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Clay minerals found naturally in soils around the U.S. and world form the three main types of clay used in pottery: porcelain, earthenware, and stoneware. A unique combination of the minerals kaolin, illite, chlorite, sepiolite, and smectite are collected into each ball of clay to determine the type, glaze, structure and color used in a single piece of pottery.
Potters base their mixture of clay on the plasticity of each material. Plasticity is “the ability to undergo deformation without cracking." The easiest way to determine a clay’s plasticity is using the “coil” test where a sample of clay is taken, rolled into a coil, and tested for its deformability. The chemical make-up in each clay mineral determines the particle size, permeability, and firing temperature for a piece of pottery. Between the five main minerals found in clay, kaolinite is the most common.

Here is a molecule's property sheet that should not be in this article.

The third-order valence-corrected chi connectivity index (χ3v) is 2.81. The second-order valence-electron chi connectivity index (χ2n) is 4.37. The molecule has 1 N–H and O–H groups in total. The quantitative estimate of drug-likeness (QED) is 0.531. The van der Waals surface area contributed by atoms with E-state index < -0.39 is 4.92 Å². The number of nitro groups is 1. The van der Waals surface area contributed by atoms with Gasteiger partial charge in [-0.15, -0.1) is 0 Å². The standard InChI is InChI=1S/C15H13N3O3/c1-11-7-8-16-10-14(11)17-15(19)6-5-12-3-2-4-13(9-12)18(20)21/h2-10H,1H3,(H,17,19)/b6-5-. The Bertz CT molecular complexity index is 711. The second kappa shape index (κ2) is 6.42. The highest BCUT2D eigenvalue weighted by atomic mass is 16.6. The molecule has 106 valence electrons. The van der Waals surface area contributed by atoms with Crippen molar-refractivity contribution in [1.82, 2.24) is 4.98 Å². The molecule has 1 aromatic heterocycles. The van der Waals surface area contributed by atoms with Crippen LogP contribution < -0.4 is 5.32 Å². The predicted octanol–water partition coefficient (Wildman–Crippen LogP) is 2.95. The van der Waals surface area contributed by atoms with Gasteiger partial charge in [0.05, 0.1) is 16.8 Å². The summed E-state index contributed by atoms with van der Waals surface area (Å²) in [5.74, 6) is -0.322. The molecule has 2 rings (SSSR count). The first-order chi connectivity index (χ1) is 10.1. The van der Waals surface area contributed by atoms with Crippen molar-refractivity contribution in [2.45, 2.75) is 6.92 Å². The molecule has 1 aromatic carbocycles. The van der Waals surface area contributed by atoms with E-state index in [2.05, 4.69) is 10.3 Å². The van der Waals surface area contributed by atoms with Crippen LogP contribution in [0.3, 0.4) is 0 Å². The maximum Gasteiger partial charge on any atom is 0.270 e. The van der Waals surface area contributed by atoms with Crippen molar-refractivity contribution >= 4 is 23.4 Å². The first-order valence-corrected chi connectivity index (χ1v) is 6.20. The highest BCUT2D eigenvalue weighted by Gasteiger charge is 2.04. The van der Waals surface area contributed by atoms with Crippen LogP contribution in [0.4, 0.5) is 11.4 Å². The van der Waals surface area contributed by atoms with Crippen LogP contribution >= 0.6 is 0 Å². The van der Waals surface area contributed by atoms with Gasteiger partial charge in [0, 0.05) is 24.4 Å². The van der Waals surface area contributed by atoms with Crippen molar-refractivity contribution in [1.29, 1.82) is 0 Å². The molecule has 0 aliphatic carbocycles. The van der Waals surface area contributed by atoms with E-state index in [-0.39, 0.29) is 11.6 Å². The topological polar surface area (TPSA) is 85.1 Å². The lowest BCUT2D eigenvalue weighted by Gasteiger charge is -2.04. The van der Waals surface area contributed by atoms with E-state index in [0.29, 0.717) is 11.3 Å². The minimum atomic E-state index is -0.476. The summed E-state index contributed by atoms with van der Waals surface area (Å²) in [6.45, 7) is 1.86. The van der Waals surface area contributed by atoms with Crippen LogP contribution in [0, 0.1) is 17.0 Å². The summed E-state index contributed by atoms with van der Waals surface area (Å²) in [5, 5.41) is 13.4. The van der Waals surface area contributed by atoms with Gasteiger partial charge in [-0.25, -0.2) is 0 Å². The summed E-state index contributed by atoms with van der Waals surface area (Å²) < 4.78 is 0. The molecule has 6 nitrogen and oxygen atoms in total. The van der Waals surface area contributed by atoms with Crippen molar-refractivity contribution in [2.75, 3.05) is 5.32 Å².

Kaolinite holds the chemical composition Al2Si2O5(OH)4 and is an aluminum silicate material with a low “shrink-swell” capacity. It is a soft, white mineral but is often colored orange or red by iron oxide found in the soil. Kaolinite is found all over the country and is the most common clay in the Mountain and Piedmont regions of North Carolina. It is the most prominent mineral found in kaolin, or porcelain, pottery.
Illite is a white clay mineral that was first discovered in Calhoun County, Illinois. Its composition is (K,H3O)(Al,Mg,Fe)2(Si,Al)4O10[(OH)2,(H2O)]. Illite has an absence of swelling due to its tightly interlaced molecular spacing. It is a common mineral found in sediments, soils, and metamorphic rock.